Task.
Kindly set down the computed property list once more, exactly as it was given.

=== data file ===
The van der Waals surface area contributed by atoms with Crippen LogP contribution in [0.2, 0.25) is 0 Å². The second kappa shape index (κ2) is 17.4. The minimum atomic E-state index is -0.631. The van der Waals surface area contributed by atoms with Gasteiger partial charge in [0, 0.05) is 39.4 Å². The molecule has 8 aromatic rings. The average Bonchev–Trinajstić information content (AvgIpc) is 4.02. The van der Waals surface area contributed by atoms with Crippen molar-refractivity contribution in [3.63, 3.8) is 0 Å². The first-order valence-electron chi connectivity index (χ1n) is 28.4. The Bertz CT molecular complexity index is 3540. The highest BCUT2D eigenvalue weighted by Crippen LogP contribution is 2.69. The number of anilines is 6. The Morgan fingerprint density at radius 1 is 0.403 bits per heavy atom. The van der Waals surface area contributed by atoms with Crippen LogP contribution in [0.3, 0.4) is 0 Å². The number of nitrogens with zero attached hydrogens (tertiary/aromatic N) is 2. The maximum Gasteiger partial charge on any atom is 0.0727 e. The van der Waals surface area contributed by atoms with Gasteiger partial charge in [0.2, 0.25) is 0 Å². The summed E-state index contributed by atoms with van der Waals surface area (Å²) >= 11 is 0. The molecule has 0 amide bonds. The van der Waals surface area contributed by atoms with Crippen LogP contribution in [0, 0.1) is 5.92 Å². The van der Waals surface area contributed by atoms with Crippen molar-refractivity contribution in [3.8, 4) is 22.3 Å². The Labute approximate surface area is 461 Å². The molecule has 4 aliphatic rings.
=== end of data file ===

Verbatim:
The van der Waals surface area contributed by atoms with Crippen LogP contribution in [0.2, 0.25) is 0 Å². The second kappa shape index (κ2) is 17.4. The minimum atomic E-state index is -0.631. The van der Waals surface area contributed by atoms with Gasteiger partial charge in [0, 0.05) is 39.4 Å². The molecule has 8 aromatic rings. The average Bonchev–Trinajstić information content (AvgIpc) is 4.02. The van der Waals surface area contributed by atoms with Crippen molar-refractivity contribution in [3.63, 3.8) is 0 Å². The first-order valence-electron chi connectivity index (χ1n) is 28.4. The Bertz CT molecular complexity index is 3540. The highest BCUT2D eigenvalue weighted by Crippen LogP contribution is 2.69. The number of anilines is 6. The Morgan fingerprint density at radius 1 is 0.403 bits per heavy atom. The van der Waals surface area contributed by atoms with Crippen LogP contribution in [0.3, 0.4) is 0 Å². The number of nitrogens with zero attached hydrogens (tertiary/aromatic N) is 2. The maximum Gasteiger partial charge on any atom is 0.0727 e. The van der Waals surface area contributed by atoms with Gasteiger partial charge in [0.2, 0.25) is 0 Å². The summed E-state index contributed by atoms with van der Waals surface area (Å²) >= 11 is 0. The molecule has 0 amide bonds. The van der Waals surface area contributed by atoms with Crippen LogP contribution in [0, 0.1) is 5.92 Å². The van der Waals surface area contributed by atoms with Crippen molar-refractivity contribution in [3.8, 4) is 22.3 Å². The Labute approximate surface area is 461 Å². The molecule has 4 aliphatic rings.